At 43 X 49mm, the Khuraburi is not what one would consider a large watch. The profile though is a little different. The height is 16mm, which is on the thick side for a watch of these dimensions, but I will say that thickness adds to the look of this model. It is a robust watch at 225 grams with the bracelet and is not going to be that lightweight under the shirt cuff type of watch. It was not meant for that though. This is a dive watch, and is ISO 6425 compliant and water resistant to 300m. So, what if you do not dive? That is okay, I wager many reading this have never dived, yet own 10 dive watches in their collection. Some just like the look of a dive watch, which would make sense seeing as it is probably the most popular style of watch available. Some that own this watch or others like it, may never even get their watch wet. If you do not, it is a just a great looking sporty watch that if you chose to, could take the abuse from the pool, river, ocean, etc.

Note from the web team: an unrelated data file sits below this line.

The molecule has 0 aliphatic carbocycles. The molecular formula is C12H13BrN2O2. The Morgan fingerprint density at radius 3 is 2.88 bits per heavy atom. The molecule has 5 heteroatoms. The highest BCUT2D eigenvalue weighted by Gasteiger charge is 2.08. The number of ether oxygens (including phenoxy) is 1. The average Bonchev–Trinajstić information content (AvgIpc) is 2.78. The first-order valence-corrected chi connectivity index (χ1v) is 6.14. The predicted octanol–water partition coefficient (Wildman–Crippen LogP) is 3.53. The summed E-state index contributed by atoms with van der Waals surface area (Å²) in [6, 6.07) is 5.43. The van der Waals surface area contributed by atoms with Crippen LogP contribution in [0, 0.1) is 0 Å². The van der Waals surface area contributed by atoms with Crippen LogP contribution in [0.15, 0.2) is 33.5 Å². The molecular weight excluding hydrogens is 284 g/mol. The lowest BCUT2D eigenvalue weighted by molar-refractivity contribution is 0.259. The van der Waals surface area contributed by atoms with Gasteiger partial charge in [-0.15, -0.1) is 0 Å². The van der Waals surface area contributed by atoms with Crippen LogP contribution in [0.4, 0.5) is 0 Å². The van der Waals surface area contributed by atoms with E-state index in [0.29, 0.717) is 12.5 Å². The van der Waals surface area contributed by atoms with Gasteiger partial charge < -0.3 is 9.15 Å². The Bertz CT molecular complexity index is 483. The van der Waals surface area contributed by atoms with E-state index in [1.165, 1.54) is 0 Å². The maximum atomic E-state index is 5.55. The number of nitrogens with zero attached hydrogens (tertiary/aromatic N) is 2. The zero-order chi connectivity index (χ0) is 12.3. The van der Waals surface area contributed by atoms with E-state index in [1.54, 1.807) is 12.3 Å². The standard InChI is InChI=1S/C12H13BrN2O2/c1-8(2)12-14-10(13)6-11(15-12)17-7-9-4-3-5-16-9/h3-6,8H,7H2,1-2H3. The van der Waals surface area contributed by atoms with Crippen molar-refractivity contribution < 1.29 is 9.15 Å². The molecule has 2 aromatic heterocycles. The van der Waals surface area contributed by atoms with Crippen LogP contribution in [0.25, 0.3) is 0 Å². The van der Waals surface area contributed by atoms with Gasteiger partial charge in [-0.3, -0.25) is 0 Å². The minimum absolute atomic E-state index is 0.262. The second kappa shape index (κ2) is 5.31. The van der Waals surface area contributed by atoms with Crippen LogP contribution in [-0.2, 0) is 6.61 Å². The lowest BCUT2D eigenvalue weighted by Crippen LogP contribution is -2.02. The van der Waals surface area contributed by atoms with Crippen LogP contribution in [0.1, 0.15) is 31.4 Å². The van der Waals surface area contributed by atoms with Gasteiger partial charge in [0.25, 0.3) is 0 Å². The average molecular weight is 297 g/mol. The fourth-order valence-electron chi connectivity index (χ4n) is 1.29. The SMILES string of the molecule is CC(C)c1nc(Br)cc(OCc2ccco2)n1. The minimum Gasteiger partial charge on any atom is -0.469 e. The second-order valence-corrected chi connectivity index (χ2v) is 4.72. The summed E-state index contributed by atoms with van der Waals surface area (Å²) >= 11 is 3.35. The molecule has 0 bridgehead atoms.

There are a few versions of the Helm Khuraburi, though all come standard with a stainless bracelet. Different colors are available, as well as two crown choices, the 10 o’clock version I show in this review and a more standard 4 o’clock version. I like both but chose this one just because while Helm is not the first brand to do this, it is definitely not the norm. It is harder to set the time on the wrist, as I wear my watch on the left hand, so that is something to keep in mind, but if you are a lefty, and wear your watch on your right, you would probably really appreciate this version. As shown in the video, the crown and bezel both operate as they should, with no issues I could detect, at least with this example.